Friday, November 6, 2009

Birchbark Trail Kettle Making Demonstration

Remember the birch log this little gnome liked to climb?

I was amazed to see that while the wood was very soft and rotten, the birchbark was not the least bit decayed. That explains why the American Indians used birchbark to make containers and canoes. Birchbark is not only resistant to decay, but it is waterproof. I peeled some of the bark off the rotten log and brought it home. Do not peel bark off a living tree; the tree will die.

I soaked the bark for a while to make it more pliable. But even after soaking, this old birchbark was brittle.

I trimmed a good piece of bark with scissors.

I scored the bark with a nut pick, using a straight edge.

Then I folded all the score marks, pulling the corners out.

I poked holes in the corners with a pin.

I stuck a bit of toothpick into the holes to hold the container together. This doesn't look very neat for a container of this scale, but American Indians held their birchbark containers together using either a splinter of wood or sewing. A large container made like this could be constructed by a hunter in a few minutes, and used to cook soup, as long as the flames of the fire didn't flicker above the level of the soup. My container has a tiny knot hole in it, so it leaks!

I learned how to make a birchbark trail kettle from C. Keith Wilbur, M.D.'s book Indian Handcrafts.

If you would like to learn how to make a model of a birch bark container that you can use to hold liquids, scroll down to the next posting.


Appleshoe said...

These is so lovely. I will be making some for our nature table. Thank you for posting this.

Hip Mountain Mama said...

Fabulous! I am amazed with all your amazing creations!!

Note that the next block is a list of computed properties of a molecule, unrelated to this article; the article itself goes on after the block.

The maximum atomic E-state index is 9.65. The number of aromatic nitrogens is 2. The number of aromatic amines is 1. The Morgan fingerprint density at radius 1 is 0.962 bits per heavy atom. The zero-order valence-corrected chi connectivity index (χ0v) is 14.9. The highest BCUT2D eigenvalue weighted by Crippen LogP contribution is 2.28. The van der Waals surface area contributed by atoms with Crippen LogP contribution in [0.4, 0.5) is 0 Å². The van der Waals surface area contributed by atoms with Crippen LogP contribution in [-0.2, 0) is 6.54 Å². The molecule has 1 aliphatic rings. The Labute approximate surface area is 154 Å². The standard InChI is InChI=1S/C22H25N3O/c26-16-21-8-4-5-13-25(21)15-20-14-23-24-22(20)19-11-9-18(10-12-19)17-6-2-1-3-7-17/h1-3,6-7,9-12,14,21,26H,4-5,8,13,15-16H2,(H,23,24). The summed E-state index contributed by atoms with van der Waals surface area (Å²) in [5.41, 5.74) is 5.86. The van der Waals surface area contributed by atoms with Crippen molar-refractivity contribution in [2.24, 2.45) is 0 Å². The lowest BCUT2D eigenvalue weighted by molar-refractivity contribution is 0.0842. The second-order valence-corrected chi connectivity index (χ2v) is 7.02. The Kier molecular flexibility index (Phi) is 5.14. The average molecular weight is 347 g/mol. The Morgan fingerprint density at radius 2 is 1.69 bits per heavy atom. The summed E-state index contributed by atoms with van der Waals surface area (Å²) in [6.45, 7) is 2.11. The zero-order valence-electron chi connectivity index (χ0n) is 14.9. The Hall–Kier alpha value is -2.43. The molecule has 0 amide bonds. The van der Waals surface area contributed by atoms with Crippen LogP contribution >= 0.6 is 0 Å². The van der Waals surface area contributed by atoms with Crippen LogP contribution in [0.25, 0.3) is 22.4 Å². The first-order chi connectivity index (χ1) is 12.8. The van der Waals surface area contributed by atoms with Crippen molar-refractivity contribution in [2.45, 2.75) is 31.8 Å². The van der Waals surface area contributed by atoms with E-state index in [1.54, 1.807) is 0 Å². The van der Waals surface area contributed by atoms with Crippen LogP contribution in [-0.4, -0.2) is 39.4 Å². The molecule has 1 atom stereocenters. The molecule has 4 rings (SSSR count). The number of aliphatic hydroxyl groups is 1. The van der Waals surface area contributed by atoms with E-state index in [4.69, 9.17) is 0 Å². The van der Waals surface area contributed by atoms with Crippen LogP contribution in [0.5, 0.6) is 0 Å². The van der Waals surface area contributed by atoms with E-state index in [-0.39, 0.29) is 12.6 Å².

Hullabaloo Homestead said...

My husband was recently teaching a group of young people at our homeschooling resource center about Native American culture. They did storytelling, harvested and processed acorns to make acorn griddle cakes, and played some native american games. This is a great activity!

farmama said...

Beth you are amazing! You are so creative! I was reading in my natural dye book tonight and discovered that birch bark makes a really pretty pink dye and you don't have to use a mordant to get the color to set.
I will show my boys this post in the morning.....they always love visiting here!
love, sara

Ravenhill said...

Wonderful idea!! Thank you so much for sharing and for explaining how to do it so well. I will have to show this post to my son. We are in the midst of reading a great adventure book where a young boy runs away to live in the mountains for many months surviving on what he finds there so this project is so fitting with it.
~Emily xox

Taking Time said...

I love this! Thank you for sharing!

5orangepotatoes said...

Wonderful and so beautiful! If I find some birch bark on the ground, I'll try one of these for sure.


suzanne said...

Hello Beth

I have been lost in knitting lately and promised myself a morning of blog reading. I have missed popping by but I am sure you know that this time of year can be quite busy for us crafters. Beth you astound me with your constant ideas of making things. I think I need to send my dear boy over to your house for a day fun...

I hope you are well Beth and that you are getting the Christmas orders flowing in..

Happy weekend to you Beth

Warm regards

Linda said...

Such a lovely post Beth, my son would love this, you are very creative :)

Happy weekend :)



sarah in the woods said...

So wonderful. And I love the gnome hat!

Grace said...

How fun. This would be so cool to do.

onegoldensun said...

Excellent! I would love to try this. Many thanks, I love your tutorials!

Angela said...

I found your post from The Magic Onions' Friday Nature Table. What a great project! I have no idea where any birch trees are near us, but if I find any, I would love to try out this project.

Oh, and your little one's mushroom gnome cap is ADORABLE - did you make it?

gardenmama said...

Beautiful! We collect birch bark on fallen trees throughout the summer and use it as our paper source for starting our wood stove during the winter. I love the ideas that you share Beth, there is so much beauty in this process!

Tammie Lee said...

this is wonderful to see. I just bought a cord of birch for winter. I have been looking at the bark you are planting idea in me. i feel sad for the loose bits I have already burned.